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The Kids Are Alright — 3/18/14

Posted by Silvia Barisione, filed under Wolfsonian Collection

The famous, streamlined Radio Nurse was the world’s first baby monitor. Like its many descendants, it was created to hear if the child—alone in her room—was complaining.

The monitor’s origins were apparently a response by Zenith’s president, Eugene F. McDonald, Jr., to the notorious kidnapping of the two-year-old son of aviator Charles Lindbergh in 1932. McDonald commissioned the device because he wanted a way to keep track of his young daughter when she was alone in her room. Zenith Radio Corporation created a two-part set consisting of a  transmitter, the so-called Guardian Ear, to be placed near the child, and a speaker, the Radio Nurse receiver, to be located near the caretakers.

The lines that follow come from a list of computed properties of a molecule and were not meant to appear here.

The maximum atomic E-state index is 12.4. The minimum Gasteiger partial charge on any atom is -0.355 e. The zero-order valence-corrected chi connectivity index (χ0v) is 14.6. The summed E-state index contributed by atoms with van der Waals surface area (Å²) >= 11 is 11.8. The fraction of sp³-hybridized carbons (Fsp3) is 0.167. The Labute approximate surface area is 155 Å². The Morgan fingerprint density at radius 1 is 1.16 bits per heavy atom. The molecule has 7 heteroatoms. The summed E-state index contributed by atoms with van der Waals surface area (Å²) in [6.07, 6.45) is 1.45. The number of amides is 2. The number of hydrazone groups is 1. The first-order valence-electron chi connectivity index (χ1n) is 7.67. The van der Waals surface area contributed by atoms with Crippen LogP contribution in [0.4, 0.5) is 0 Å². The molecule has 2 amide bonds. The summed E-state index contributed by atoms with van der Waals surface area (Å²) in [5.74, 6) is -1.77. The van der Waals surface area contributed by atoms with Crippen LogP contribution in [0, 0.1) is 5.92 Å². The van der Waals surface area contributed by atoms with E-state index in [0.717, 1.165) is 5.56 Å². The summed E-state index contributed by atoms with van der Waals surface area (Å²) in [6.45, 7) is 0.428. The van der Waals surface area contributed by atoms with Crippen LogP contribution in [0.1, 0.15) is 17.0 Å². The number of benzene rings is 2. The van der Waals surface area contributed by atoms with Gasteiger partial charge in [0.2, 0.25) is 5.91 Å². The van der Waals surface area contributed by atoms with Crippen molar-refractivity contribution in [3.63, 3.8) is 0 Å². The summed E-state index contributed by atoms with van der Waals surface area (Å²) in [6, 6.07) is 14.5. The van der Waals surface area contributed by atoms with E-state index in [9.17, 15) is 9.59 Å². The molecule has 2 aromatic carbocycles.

The Japanese-American sculptor and designer Isamu Noguchi, still at the beginning of his career, designed the Radio Nurse. He humanized the electric device by transposing the biomorphic shapes characteristic of his sculpture into the appliance, which was made from Bakelite. Incorporating organic and geometric forms, with the Radio Nurse Noguchi evoked the ovoid heads of Constantin Brancusi. Noguchi worked in Brancusi’s studio in Paris from 1927 to 1929, and was deeply influenced by him.

While the Radio Nurse was not a commercial success, it is now recognized as a triumph of good design. In 1939 the monitor was displayed at the Whitney Museum of American Art's annual sculpture exhibition. Combining mechanical and human shapes, Noguchi succeeded in creating an excellent product of industrial design in Bakelite, which remains one of the most striking icons of American streamlining.

Silvia Barisione is a curator at The Wolfsonian.

Caption: Short-wave radio transmitter, Radio Nurse, 1937. Isamu Noguchi, designer. Zenith Radio Corporation, Chicago, manufacturer. Bakelite, metal, rubber. The Wolfsonian–FIU, The Mitchell Wolfson, Jr. Collection.